AS FOOD continues to find itself near the top of the economic, political and social agenda, forthright comments from UK food minister Owen Patterson and Murdo Fraser MSP this week clash with Scottish Government policy, which opposes the cultivation of genetically modified crops.
We urge the Scottish Government and the country’s food and agriculture community to defend our current position, which acknowledges that cultivation of GM crops could damage Scotland’s rich environment and threaten our reputation for producing high-quality and natural foods.
Studies have demonstrated that GM crops do not offer a sustainable solution. Instead, they lock farmers into depending on costly inputs from a handful of powerful chemical companies and, undoubtedly, bring the production of food further under corporate control. Instead of reducing pesticide use, data from the US suggests that more potent chemicals are used on these crops than on non-GM alternatives.
Farmers and the public deserve to choose the kind of future they want for our food, agriculture and countryside, and the risks they are willing to take. But once GM crops are out in the environment, they cannot be contained, so they deny that choice. Meanwhile, regulators don’t undertake good enough safety checks or even ask whether new technologies are in the public interest.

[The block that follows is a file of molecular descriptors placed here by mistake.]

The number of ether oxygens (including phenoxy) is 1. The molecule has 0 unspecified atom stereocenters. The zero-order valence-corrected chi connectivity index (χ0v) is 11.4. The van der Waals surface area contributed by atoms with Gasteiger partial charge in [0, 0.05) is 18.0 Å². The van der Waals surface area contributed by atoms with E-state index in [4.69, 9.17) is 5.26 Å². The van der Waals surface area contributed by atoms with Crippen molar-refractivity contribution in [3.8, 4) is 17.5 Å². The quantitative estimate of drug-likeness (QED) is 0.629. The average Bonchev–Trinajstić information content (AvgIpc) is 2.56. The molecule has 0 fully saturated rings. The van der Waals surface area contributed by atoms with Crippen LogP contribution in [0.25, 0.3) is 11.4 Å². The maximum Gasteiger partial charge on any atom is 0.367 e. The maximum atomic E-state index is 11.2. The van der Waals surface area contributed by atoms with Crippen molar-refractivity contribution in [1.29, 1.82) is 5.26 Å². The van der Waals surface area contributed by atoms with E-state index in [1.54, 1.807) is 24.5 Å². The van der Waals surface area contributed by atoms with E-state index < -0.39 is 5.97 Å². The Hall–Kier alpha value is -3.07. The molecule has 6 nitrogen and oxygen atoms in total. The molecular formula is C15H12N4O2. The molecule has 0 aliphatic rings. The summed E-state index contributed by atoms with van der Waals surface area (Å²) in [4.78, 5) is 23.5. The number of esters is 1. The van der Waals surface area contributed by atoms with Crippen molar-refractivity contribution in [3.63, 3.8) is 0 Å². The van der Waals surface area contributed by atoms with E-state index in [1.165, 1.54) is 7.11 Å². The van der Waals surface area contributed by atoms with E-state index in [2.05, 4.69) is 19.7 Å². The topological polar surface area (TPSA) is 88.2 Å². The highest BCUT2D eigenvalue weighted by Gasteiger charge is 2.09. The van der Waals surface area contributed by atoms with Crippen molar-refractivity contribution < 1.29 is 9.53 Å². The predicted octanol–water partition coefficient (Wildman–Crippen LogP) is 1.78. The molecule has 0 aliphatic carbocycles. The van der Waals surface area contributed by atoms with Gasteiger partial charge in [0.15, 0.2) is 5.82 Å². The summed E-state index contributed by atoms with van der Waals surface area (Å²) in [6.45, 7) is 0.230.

We are committed to preserving people’s choice through our organic standards and we are campaigning for labelling for products from animals fed on GM feed. Instead of investing in failed technology, that has not lived up to the hype surrounding it, we must support and encourage practical, innovative research that addresses real needs, is genuinely sustainable and puts farmers in control of their own livelihoods.
As we approach the Year of Natural Scotland, our natural image remains one of the country’s biggest assets. Food and drink is Scotland’s fastest-growing export sector, and tourism is vital to our economy. If we are serious about growing this success and celebrating Scotland’s food traditions, we must all continue to stand up against the powerful GM lobby.
• Laura Stewart is director of the Soil Association Scotland